It’s been a little while since ALT-C 2012 now, so I thought I’d better write up the rest of my notes. Here’s day 2 in all it’s glory.

My day started off with James Clay’s workshop entitled “A few of my favourite things” — just an opportunity for gadget lovers to share some of their favourite apps (mostly iPad/iPhone, but a few Androids in there too).

There were a lot of popular apps in there, like the ever-present Evernote and Instagram, but there were a few interesting ones I hadn’t come across, or was able to see in a new light:

Lets you take a photo of a page and semi-automatically straightens it and enhances it so you get a flat, high-contrast version — a scanner in your pocket. Looks like this is abandonware, but instead I discovered Genius Scan, which has many more features.
One for lovers of traditional music: search for info on and dots for a traditional tune by playing a bit of it into your phone.

Next followed an interesting session introducing some tools from projects on the JISC Digital Literacies programme. I particularly liked the digital literacies lens on the SCONUL Seven Pillars of Information Literacy. There’s a lot of (perhaps true but not very helpful) talk going round at the moment about “everyone having a different definition of digital literacy”, so it’s good to see a fairly concise high-level view of what we’re actually talking about on that subject.

As a recovering mathematician, I found Natasa Milic-Frayling’s keynote on network analysis fascinating. Her team at Microsoft Research have developed an Excel plugin, NodeXL for analysing networks (and obtaining data from social networks to analyse).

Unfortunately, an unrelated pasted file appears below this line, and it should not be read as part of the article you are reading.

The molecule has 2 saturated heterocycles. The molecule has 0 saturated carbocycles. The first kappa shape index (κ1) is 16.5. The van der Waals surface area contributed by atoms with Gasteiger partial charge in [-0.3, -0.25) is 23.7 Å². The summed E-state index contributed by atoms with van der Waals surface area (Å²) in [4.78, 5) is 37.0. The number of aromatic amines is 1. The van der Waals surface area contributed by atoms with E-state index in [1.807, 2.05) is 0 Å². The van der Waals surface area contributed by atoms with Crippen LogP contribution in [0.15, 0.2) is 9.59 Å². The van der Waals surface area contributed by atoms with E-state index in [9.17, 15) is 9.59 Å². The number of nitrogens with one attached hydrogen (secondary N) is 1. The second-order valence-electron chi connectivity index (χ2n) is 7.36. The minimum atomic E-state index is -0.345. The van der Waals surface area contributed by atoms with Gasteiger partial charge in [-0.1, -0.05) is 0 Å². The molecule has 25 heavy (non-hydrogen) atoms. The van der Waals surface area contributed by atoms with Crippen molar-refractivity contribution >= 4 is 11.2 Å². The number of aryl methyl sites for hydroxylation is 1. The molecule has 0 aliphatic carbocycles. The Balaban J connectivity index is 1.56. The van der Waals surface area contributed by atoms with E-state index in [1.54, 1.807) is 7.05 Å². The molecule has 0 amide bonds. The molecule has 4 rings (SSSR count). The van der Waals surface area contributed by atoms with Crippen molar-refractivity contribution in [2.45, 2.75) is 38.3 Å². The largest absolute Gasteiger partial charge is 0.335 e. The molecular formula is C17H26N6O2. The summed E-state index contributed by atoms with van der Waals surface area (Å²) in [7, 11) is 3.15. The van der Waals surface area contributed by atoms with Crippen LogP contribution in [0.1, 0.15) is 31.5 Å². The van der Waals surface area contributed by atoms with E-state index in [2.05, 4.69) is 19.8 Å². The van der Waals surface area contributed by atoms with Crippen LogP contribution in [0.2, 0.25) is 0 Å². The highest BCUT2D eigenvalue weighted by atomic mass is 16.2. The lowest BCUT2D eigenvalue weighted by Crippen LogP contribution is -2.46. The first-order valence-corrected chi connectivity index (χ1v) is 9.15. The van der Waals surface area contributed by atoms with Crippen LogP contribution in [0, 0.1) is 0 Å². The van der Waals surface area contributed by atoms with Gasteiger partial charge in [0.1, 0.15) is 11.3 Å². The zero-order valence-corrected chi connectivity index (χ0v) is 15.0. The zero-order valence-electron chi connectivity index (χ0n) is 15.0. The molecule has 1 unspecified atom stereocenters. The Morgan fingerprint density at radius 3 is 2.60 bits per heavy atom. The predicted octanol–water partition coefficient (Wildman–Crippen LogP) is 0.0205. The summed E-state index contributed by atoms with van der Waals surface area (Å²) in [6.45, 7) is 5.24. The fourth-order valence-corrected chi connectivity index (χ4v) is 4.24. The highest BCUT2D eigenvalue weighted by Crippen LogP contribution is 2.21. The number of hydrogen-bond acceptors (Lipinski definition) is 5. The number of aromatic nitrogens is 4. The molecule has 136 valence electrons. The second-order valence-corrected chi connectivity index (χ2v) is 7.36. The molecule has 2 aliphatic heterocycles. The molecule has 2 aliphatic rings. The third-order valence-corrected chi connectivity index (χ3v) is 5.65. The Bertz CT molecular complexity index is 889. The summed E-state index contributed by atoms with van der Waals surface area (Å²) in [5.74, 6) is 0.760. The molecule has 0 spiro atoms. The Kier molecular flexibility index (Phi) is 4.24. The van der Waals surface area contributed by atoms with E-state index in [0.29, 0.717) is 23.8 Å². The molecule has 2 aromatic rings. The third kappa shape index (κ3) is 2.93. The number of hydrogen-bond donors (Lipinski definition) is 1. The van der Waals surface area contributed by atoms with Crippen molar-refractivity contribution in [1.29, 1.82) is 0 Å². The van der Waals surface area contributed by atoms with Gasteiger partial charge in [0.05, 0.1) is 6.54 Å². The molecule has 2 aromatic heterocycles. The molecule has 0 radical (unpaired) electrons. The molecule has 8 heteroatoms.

She described some interesting work analysing voting patterns of US senators, and correlating connections in social networks with geographic distribution.

Students introduced to NodeXL were able to get straight into playing with network data, and quickly took on board the basic concepts (various ideas of the importance of a network node) without needing to grasp the underlying maths (such as the various equations for centrality).

My last session of the day was from Clive Young of University College London, talking about “blended” roles in e-learning. These are typically those people who provide general admin support to lecturers, and are increasingly being expected to managed VLE modules and other online elements of courses on behalf of the lecturers.

At UCL, these teaching administrators with blended roles had self-organised into a support network, as they were getting no targeted support on how to use Moodle from the e-learning team. This was, of course, rectified, and in the end 10% of the staff identified in blended roles went on to achieve CMALT status.

All interesting stuff, and I’ll be back to post my thoughts on day 3 soon.